Family caregivers provide a vital service - Part 1
Family caregivers provide a vital service and have significant challenges.
As the American population ages, family caregiving emerges as a major concern for more and more families. In the National Alliance for Caregiving and AARP 2009 report, Caregiving in the U.S., it was reported that 65.7 million caregivers make up 29 percent of the United States adult population that provide care to someone who is ill, disabled or aged. The report says that caregivers average 20.4 hours per week providing care and caregivers who live with the person they care for spend 39.3 hours per week caregiving.
According to the National Alzheimer’s Association 2011 Alzheimer’s Disease Facts and Figures report, in 2010, 14.9 million families and other unpaid caregivers of people with Alzheimer’s disease and other dementias, provided about 17 billion hours of unpaid care. This represents an average of 21.9 hours of caregiving per week or 1,139 hours of care per caregiver, valued annually at $11.93 per hour—an estimated $202.6 billion in 2010.
Needless to say, the contributions of informal caregivers are very important, valuable and necessary to the well-being of many older adults and a huge contribution to our society. But the challenges and physical, emotional and financial toll of caregiving are also huge.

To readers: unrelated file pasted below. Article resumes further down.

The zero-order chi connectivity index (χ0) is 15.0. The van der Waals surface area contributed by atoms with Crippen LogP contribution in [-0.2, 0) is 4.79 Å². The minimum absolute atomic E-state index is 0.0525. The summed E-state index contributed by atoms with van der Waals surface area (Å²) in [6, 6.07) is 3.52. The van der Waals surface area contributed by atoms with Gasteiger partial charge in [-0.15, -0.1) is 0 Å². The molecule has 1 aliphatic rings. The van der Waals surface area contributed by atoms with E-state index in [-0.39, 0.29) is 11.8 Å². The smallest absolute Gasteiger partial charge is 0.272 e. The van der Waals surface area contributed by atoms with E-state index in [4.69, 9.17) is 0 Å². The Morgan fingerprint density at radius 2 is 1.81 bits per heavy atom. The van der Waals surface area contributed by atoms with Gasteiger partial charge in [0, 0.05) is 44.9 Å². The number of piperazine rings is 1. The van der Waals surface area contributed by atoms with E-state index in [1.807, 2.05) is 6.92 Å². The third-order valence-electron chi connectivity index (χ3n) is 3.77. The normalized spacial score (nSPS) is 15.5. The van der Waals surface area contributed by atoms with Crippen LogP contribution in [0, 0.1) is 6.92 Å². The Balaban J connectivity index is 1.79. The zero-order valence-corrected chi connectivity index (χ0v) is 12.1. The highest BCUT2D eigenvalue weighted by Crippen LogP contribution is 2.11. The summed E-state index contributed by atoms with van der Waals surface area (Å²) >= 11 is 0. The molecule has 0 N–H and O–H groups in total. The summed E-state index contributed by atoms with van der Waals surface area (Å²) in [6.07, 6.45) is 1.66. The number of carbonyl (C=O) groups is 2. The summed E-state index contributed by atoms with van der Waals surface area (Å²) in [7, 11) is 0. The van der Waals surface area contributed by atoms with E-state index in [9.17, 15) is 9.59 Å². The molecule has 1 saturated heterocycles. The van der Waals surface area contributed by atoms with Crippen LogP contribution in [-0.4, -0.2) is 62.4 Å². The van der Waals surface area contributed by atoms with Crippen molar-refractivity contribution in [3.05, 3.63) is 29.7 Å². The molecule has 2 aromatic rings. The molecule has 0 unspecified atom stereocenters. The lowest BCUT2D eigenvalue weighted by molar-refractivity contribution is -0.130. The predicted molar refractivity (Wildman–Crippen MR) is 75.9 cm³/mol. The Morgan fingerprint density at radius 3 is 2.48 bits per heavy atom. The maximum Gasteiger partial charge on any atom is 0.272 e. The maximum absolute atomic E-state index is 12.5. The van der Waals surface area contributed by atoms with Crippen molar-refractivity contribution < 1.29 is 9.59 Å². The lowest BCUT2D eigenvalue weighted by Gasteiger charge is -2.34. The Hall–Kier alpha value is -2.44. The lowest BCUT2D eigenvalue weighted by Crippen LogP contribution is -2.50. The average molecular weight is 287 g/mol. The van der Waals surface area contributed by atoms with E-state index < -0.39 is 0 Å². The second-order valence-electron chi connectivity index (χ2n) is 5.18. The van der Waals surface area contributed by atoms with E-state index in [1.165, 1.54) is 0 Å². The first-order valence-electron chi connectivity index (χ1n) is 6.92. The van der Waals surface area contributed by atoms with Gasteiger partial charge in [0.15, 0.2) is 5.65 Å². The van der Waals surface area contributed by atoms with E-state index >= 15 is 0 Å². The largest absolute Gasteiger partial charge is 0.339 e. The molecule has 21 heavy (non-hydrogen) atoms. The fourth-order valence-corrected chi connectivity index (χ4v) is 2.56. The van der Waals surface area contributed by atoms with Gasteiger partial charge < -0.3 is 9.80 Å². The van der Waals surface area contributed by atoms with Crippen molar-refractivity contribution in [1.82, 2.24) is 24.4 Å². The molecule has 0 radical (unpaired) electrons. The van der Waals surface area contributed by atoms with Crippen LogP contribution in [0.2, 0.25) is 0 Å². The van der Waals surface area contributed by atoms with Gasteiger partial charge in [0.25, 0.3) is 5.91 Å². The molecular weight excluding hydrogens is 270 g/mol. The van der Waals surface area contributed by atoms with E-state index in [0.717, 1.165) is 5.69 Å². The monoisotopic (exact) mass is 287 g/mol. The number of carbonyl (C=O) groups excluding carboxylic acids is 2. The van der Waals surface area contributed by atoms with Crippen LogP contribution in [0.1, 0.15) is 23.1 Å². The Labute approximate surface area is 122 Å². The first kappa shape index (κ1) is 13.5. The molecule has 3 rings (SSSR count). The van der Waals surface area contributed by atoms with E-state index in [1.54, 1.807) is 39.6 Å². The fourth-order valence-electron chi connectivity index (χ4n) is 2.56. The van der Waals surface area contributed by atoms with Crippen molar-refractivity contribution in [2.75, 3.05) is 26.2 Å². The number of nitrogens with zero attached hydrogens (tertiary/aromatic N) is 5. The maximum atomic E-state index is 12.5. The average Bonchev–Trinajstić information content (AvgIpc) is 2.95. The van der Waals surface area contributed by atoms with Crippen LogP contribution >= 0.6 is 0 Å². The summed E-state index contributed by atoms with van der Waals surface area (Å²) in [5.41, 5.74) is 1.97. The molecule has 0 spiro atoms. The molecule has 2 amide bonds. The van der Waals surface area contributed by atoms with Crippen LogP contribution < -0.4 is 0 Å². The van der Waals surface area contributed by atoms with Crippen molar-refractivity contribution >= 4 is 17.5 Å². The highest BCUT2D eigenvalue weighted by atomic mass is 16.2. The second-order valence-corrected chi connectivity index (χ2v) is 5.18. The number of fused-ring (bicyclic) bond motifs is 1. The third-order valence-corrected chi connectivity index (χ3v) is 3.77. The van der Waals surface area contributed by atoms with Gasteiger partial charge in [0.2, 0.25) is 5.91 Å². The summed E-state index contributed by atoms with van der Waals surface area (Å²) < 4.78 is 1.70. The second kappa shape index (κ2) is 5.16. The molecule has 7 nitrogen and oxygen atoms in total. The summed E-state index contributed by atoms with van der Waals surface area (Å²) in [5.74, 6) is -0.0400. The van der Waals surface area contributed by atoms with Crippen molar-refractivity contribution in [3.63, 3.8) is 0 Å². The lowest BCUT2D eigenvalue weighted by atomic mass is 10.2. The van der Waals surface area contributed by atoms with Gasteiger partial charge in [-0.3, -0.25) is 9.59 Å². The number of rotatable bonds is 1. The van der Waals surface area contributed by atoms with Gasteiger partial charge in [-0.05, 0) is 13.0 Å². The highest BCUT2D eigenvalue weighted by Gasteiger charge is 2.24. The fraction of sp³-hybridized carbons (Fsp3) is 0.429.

A Family Caregiver Alliance 2006 report, Caregiver Assessment: Voices and Views from the Field, states several statistics about the emotional and mental health challenges of informal caregiving. Caring for a person with dementia can impact a person’s immune system for up to three years after their caregiving experience ends, increasing their chance of developing a chronic illness themselves.
Also, 40 to 70 percent of family caregivers show symptoms of depression. Caregivers who are caring for someone who has emotional or mental health problems, in result are more likely than others to report a decline in their own health.
There are often physical health challenges for informal caregivers as well. In the National Alliance for Caregiving and AARP 2009 report, Caregiving in the U.S., it says that 17 percent of caregivers feel their health in general has become worse as a result of their caregiving responsibilities. The report also states that studies have found that 23 percent of family caregivers who have been providing care for five years or more, report their health is fair or poor. Twenty-one percent of older caregivers caring for those age 65 and older, report a higher degree of physical strain, compared to 13 percent who are younger caregivers.
The immense challenges of informal caregiving make it very clear that caregivers need to make sure they take good care of themselves. It may seem impossible when responsibilities pile up, but with support and thoughtful planning, self-care for caregivers can make the difference between maintaining good health and becoming someone who needs caregiving. For more information about self-care for caregivers, watch for Family Caregiving - Part 2 coming soon. For more information on caregiving, visit the Michigan State Univesrity Extension Caregiving page.